Virtual water: tracing our overlooked water sources

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In the bustling setting of New York City, there never seems to be a shortage of food, water, or just about any resource we need on a daily basis. In fact, the concrete jungle overflows with resources. This leads us New Yorkers to believe that the ongoing drought has no direct effect on our livelihoods. But is that so?

Felt by nearly fifty-five percent of the continental United States, the drought has depleted corn, soybeans, and other major crops, and has also slowed the production of poultry and livestock. Consequently, food prices have risen. While it’s easy to understand that our food comes from other states, we might not be aware when our food is produced in areas stressed by drought.

Virtual water,” or the amount of water that is used to produce our food products, often goes unnoticed. As water shortages continue to occur in different parts of the world, many countries are becoming importers of virtual water. When countries relied on their own local agriculture, they were self-sufficient by necessity. But countries in the Middle East, for example, now rely on imported food (and ‘virtual water’) from elsewhere. Therefore, countries that are rich in water resources as well as financially equipped become major exporters of virtual water. In fact, the United States is the biggest trader in virtual water in the world. About one-third of all the water it withdraws from the natural environment is exported to other countries. This means that we in the USA need to be even more careful about our water usage.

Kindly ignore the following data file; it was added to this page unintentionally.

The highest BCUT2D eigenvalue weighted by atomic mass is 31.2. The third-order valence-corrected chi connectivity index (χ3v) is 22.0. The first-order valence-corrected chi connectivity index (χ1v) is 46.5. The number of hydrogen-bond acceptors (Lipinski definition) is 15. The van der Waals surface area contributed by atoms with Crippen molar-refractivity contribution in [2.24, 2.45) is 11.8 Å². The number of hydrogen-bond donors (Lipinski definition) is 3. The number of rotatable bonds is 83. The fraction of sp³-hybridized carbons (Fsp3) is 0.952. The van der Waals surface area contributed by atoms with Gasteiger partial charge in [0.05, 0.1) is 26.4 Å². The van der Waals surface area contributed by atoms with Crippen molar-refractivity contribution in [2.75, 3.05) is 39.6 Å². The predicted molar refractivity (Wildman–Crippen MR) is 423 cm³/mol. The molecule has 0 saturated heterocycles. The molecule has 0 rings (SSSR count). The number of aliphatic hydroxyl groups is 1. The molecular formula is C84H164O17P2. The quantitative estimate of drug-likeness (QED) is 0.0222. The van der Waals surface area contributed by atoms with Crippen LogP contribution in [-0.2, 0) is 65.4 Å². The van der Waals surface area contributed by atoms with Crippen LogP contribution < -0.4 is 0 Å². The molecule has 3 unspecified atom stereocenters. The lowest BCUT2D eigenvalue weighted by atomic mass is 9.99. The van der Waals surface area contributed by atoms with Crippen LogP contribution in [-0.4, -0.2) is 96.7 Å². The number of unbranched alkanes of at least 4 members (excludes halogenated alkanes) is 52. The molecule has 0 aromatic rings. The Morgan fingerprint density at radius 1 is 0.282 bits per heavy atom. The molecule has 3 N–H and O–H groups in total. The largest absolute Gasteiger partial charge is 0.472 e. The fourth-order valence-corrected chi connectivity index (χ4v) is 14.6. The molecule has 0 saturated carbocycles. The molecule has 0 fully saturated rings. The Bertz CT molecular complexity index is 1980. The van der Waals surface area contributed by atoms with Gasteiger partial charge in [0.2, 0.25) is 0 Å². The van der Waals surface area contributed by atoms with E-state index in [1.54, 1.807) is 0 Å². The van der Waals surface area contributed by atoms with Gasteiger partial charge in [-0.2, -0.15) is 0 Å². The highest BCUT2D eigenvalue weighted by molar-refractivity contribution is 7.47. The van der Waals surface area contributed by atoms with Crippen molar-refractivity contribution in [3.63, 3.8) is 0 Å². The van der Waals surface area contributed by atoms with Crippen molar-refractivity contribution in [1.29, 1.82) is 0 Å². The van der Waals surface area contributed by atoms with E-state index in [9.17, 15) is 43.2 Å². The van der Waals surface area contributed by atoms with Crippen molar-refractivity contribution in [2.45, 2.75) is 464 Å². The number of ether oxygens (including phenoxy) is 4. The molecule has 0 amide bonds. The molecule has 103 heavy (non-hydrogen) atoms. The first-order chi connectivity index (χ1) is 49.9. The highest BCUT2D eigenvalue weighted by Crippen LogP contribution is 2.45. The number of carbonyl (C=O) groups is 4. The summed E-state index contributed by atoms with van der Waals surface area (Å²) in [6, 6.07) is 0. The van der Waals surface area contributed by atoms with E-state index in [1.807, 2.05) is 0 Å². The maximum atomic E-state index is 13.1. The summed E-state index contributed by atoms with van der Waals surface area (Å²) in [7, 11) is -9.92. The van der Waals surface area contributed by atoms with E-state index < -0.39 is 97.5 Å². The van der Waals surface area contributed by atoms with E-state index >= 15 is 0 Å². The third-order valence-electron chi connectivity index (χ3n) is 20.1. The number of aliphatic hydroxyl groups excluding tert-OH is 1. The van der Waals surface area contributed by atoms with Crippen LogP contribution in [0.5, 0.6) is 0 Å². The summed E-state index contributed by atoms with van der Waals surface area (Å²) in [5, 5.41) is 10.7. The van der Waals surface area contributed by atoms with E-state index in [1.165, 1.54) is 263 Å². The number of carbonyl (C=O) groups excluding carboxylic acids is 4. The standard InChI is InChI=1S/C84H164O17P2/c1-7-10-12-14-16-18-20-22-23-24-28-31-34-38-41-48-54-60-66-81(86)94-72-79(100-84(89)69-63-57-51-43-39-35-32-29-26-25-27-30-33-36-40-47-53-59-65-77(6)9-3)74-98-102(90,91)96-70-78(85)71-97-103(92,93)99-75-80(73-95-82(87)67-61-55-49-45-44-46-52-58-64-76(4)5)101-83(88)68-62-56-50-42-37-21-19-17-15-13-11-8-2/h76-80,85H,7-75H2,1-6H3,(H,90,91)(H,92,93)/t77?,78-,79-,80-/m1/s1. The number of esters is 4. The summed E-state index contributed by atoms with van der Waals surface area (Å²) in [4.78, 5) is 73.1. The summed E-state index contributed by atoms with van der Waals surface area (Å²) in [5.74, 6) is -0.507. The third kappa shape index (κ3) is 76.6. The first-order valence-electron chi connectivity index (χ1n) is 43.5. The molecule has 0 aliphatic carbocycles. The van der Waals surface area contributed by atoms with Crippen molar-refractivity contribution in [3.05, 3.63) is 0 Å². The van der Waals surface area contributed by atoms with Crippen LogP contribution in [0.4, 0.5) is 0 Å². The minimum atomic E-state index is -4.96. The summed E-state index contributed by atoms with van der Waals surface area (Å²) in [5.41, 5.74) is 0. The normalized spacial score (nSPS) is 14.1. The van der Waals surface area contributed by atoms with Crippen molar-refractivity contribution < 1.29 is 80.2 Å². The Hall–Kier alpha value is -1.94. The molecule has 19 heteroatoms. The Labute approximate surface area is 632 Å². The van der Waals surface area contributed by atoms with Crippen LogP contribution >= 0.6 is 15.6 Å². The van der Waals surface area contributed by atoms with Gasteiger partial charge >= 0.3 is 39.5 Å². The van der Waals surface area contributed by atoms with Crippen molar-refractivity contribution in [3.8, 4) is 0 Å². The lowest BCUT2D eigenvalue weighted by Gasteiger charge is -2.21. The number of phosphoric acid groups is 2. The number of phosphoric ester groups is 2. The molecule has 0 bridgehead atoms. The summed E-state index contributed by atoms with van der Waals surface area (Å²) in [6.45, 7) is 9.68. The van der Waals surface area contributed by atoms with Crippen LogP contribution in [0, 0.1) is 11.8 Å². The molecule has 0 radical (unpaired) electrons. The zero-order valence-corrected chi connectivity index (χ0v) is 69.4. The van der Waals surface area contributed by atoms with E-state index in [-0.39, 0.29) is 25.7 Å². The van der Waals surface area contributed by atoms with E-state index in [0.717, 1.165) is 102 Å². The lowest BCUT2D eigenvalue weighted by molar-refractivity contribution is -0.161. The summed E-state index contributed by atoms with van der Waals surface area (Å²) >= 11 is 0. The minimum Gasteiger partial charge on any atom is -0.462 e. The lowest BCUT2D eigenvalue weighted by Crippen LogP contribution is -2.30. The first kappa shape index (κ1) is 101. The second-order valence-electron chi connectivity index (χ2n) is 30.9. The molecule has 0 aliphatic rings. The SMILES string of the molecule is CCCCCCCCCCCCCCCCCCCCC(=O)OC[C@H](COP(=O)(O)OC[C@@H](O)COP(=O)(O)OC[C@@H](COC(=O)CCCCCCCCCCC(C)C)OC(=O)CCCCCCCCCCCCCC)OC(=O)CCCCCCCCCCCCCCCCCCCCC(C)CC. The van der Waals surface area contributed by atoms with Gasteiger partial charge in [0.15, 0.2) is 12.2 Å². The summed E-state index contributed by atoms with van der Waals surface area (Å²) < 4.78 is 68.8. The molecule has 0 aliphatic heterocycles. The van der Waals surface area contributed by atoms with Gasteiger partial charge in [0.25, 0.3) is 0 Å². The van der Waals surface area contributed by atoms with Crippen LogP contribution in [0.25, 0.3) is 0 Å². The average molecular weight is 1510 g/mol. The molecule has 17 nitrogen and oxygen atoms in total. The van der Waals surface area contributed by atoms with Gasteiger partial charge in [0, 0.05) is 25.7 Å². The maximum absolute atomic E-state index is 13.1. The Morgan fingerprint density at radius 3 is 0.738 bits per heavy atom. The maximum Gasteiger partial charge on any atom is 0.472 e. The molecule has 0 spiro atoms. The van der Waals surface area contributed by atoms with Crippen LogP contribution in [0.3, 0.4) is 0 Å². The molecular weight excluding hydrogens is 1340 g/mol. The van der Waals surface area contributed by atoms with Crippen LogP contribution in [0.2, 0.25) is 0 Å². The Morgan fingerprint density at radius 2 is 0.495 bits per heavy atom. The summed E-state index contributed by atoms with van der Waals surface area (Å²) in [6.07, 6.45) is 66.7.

Water is something that we, as both a global and a local community, take for granted. Though water is a renewable resource, we need to be careful in appropriating it and use it wisely. We may not have control over geophysical phenomena, but we do have control over our diet and water consumption, both of which we can alter to alleviate water shortages caused by the drought.

Take this opportunity to examine your direct and indirect water footprint by using this water footprint calculator. How much water do you use in a day, a week, or a month? Notice how much water goes into producing your cereal, vegetables, and meat products. Take it one step at a time to make small changes to your daily routine and reduce your water consumption. Whether it’s turning off your faucet while brushing your teeth or upgrading your washing machine to an energy efficient one, small individual efforts count. If everyone can make these small changes in his or her daily lives, our global water supply will be much better off.

For help in this process, check out these water conservation tips from the New York City government, this New York Times article, and this YouTube video on rethinking our attitudes toward water conservation.

Photo: Inhabitat New York